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Riverdale group offers up contacts, seminars for artists

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Q: I am an emerging visual artist in the Toronto area. I’m interested in receiving some professional guidance around the marketing of my art work. Currently, I work out of my home and it can get somewhat unprofessional hosting guests there, so ideally I’d also be looking for affordable exhibition space, too. Can you point me in the right direction of any artist non-profit organizations?





In the past, I’ve joined a few but nothing as substantial as I was looking for or with the commitment to helping me establish myself as a businessman as well as a visual artist.





In my opinion that’s something a lot of artists are lacking. We’ve got the talent but not many of us know how to work it as a business as well. Thanks.







A: Thanks for writing in, Illan! Are you familiar with the Artists’ Network of Riverdale (www.artistsnetworkofriverdale.org)? I can totally understand what you mean by the need for artists to marry their artistic talents with a strong awareness and expertise in how to navigate the industry as intelligent and competitive business people, too. Being business savvy only makes clients take you that much more seriously and as an artist it will also increase your staying power as you’d have the know-how of how to promote yourself at your best for less and negotiate sales and showings of your work.





The Artists’ Network of Riverdale is a non-profit initiative that strives to help visual artists become self-efficient entrepreneurs. You should also note that the Artists’ Network is very well backed by the corporate community there as well. I find it’s always nice when both the arts and corporate worlds can see the value in sustaining one another. All too often, the arts suffer as communities don’t realize the benefits to their corporate economy in fostering arts and arts opportunities for emerging artists like yourself; hence the cuts to funding of so many arts related programs. As a member, you will gain access to networking seminar events, artists trips, discounted studio space and exhibition opportunities, various calls for artists submissions, private and group consultations as well as access to a weekly eBulletin which reportedly sometimes has more than 60 pages of listed opportunities for artists. (That’s a lot more leads than the 10 or 12 postings I sometimes see outside of some “organizations,” stapled on a make-shift postings wall next to the bathroom).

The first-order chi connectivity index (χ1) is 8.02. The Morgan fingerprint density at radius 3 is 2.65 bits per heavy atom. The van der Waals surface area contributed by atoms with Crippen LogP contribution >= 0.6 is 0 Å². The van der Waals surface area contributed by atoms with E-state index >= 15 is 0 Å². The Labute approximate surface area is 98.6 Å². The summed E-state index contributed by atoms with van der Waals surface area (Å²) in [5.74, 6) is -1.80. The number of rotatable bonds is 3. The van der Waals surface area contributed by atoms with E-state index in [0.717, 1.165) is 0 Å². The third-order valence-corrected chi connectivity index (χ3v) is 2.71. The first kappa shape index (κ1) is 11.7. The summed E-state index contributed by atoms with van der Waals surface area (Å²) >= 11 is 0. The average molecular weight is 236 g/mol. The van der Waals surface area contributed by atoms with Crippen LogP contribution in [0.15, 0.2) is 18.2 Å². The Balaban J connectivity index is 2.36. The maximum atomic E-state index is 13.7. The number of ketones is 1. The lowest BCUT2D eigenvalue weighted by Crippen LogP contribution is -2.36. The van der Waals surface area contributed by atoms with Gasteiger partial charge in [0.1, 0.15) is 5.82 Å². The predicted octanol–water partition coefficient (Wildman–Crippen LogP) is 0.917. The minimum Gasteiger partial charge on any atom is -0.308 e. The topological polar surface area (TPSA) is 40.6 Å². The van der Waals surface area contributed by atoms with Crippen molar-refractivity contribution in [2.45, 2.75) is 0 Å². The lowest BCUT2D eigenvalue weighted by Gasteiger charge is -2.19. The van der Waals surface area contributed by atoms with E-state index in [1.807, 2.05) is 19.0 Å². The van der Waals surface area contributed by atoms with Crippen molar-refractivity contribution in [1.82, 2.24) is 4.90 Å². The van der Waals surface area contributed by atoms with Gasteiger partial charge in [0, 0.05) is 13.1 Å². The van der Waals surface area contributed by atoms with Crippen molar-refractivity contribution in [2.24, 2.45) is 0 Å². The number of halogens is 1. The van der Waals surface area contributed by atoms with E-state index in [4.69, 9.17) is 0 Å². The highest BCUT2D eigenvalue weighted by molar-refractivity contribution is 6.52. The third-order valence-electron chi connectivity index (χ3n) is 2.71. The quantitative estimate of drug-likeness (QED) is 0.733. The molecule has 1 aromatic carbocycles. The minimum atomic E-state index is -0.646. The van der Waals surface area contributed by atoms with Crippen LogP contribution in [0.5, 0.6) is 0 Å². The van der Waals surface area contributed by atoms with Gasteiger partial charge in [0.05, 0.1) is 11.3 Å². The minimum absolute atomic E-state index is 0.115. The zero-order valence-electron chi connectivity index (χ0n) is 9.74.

Check them out and learn more about the Riverdale Art Walk (RAW), the Little Art Show and Hang Man Gallery among others. As a friendly FYI, they’ve got two upcoming network seminars I think you’ll enjoy: Tomorrow, one about learning how to market your work to clients and other industry heavyweights, and on July 19 the spotlight is on learning the ins and outs on approaching galleries. This one might be especially cool for you since your home is currently wearing two hats! Good luck with this connection, Illan, and tell me how it goes. I’ve always had a special appreciation for the visual arts. I just never quite got the hang of it myself beyond my classic stick figure family illustrations. I do enjoy photography, though.





Jill Andrew — CYW, BA, BA (Hons.), BEd. Please include your full name, address and telephone number when e-mailing. All letters are subject to publication.



info@jillandrewmedia.com














jill's tip of the week



  • In any office, you certainly will not like everyone you work with. The biggest mistake some employees make is in trying to find their new best friend at work. Remember: the workplace is a professional setting. While maintaining friendly interactions at work is key to your productivity and the productivity of others, delving into each other’s personal lives and woes can sometimes set the stage for inappropriate boundaries at work which can often breed office gossip. Nothing is worse than eavesdropping only to realize it’s your life they’re talking about!




 
 
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